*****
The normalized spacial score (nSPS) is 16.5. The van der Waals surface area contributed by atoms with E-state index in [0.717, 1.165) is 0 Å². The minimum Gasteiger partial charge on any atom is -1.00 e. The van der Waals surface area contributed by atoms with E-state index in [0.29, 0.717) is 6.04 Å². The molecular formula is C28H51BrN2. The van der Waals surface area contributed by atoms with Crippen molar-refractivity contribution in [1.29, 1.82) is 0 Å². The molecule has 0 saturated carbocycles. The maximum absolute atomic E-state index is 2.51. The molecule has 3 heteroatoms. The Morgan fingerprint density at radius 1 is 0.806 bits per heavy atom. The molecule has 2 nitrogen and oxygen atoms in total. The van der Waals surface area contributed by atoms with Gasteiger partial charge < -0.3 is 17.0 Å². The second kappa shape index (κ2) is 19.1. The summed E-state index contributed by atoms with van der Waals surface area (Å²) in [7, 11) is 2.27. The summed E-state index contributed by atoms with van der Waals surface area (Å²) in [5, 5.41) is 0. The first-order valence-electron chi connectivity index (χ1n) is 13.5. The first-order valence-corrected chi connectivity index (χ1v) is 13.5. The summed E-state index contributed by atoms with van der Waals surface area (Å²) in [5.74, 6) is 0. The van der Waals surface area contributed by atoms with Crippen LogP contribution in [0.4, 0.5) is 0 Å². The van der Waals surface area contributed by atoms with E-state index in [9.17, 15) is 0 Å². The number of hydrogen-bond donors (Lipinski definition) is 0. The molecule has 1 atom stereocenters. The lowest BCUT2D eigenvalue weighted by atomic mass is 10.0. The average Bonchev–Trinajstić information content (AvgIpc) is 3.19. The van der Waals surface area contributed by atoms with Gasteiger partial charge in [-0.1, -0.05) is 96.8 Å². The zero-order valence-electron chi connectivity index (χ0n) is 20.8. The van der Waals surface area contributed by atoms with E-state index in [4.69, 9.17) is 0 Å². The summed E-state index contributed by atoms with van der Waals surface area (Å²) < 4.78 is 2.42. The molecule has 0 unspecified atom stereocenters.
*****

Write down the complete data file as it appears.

The normalized spacial score (nSPS) is 16.5. The van der Waals surface area contributed by atoms with E-state index in [0.717, 1.165) is 0 Å². The minimum Gasteiger partial charge on any atom is -1.00 e. The van der Waals surface area contributed by atoms with E-state index in [0.29, 0.717) is 6.04 Å². The molecular formula is C28H51BrN2. The van der Waals surface area contributed by atoms with Crippen molar-refractivity contribution in [1.29, 1.82) is 0 Å². The molecule has 0 saturated carbocycles. The maximum absolute atomic E-state index is 2.51. The molecule has 3 heteroatoms. The Morgan fingerprint density at radius 1 is 0.806 bits per heavy atom. The molecule has 2 nitrogen and oxygen atoms in total. The van der Waals surface area contributed by atoms with Gasteiger partial charge < -0.3 is 17.0 Å². The second kappa shape index (κ2) is 19.1. The summed E-state index contributed by atoms with van der Waals surface area (Å²) in [7, 11) is 2.27. The summed E-state index contributed by atoms with van der Waals surface area (Å²) in [5, 5.41) is 0. The first-order valence-electron chi connectivity index (χ1n) is 13.5. The first-order valence-corrected chi connectivity index (χ1v) is 13.5. The summed E-state index contributed by atoms with van der Waals surface area (Å²) in [5.74, 6) is 0. The van der Waals surface area contributed by atoms with Crippen LogP contribution in [0.4, 0.5) is 0 Å². The van der Waals surface area contributed by atoms with E-state index in [9.17, 15) is 0 Å². The number of hydrogen-bond donors (Lipinski definition) is 0. The molecule has 1 atom stereocenters. The lowest BCUT2D eigenvalue weighted by atomic mass is 10.0. The average Bonchev–Trinajstić information content (AvgIpc) is 3.19. The van der Waals surface area contributed by atoms with Gasteiger partial charge in [-0.1, -0.05) is 96.8 Å². The zero-order valence-electron chi connectivity index (χ0n) is 20.8. The van der Waals surface area contributed by atoms with E-state index in [4.69, 9.17) is 0 Å². The summed E-state index contributed by atoms with van der Waals surface area (Å²) < 4.78 is 2.42. The molecule has 0 unspecified atom stereocenters.